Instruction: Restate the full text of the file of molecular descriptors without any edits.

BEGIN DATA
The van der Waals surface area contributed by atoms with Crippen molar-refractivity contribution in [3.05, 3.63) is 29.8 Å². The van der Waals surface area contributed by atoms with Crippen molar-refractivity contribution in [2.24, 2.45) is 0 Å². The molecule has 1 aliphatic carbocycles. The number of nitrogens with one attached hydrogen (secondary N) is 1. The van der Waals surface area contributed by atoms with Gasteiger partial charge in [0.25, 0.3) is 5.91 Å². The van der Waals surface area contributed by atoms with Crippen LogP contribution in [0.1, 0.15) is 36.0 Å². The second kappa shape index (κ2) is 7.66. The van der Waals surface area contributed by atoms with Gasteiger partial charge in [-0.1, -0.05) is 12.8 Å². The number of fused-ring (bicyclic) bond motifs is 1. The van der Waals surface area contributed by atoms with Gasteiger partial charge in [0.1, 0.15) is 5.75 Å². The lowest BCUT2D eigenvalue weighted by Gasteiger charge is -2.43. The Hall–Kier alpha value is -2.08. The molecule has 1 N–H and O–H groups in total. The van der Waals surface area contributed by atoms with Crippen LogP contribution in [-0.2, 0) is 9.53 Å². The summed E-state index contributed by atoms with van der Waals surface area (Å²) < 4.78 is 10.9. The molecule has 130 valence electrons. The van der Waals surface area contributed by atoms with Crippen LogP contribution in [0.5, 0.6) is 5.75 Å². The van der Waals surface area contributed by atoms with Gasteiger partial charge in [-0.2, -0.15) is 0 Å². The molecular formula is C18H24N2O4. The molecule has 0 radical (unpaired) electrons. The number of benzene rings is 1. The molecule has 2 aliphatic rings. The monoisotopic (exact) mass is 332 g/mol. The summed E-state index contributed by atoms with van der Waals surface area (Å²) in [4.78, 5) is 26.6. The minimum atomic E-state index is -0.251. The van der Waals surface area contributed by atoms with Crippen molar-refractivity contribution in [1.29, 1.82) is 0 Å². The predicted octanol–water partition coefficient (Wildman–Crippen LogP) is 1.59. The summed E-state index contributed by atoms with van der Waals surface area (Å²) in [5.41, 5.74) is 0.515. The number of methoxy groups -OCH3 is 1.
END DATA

The van der Waals surface area contributed by atoms with Crippen molar-refractivity contribution in [3.05, 3.63) is 29.8 Å². The van der Waals surface area contributed by atoms with Crippen molar-refractivity contribution in [2.24, 2.45) is 0 Å². The molecule has 1 aliphatic carbocycles. The number of nitrogens with one attached hydrogen (secondary N) is 1. The van der Waals surface area contributed by atoms with Gasteiger partial charge in [0.25, 0.3) is 5.91 Å². The van der Waals surface area contributed by atoms with Crippen LogP contribution in [0.1, 0.15) is 36.0 Å². The second kappa shape index (κ2) is 7.66. The van der Waals surface area contributed by atoms with Gasteiger partial charge in [-0.1, -0.05) is 12.8 Å². The number of fused-ring (bicyclic) bond motifs is 1. The van der Waals surface area contributed by atoms with Gasteiger partial charge in [0.1, 0.15) is 5.75 Å². The lowest BCUT2D eigenvalue weighted by Gasteiger charge is -2.43. The Hall–Kier alpha value is -2.08. The molecule has 1 N–H and O–H groups in total. The van der Waals surface area contributed by atoms with Crippen LogP contribution in [-0.2, 0) is 9.53 Å². The summed E-state index contributed by atoms with van der Waals surface area (Å²) < 4.78 is 10.9. The molecule has 130 valence electrons. The van der Waals surface area contributed by atoms with Crippen LogP contribution in [0.5, 0.6) is 5.75 Å². The van der Waals surface area contributed by atoms with Gasteiger partial charge in [-0.2, -0.15) is 0 Å². The molecular formula is C18H24N2O4. The molecule has 0 radical (unpaired) electrons. The number of benzene rings is 1. The molecule has 2 aliphatic rings. The monoisotopic (exact) mass is 332 g/mol. The summed E-state index contributed by atoms with van der Waals surface area (Å²) in [4.78, 5) is 26.6. The minimum atomic E-state index is -0.251. The van der Waals surface area contributed by atoms with Crippen molar-refractivity contribution in [1.29, 1.82) is 0 Å². The predicted octanol–water partition coefficient (Wildman–Crippen LogP) is 1.59. The summed E-state index contributed by atoms with van der Waals surface area (Å²) in [5.41, 5.74) is 0.515. The number of methoxy groups -OCH3 is 1.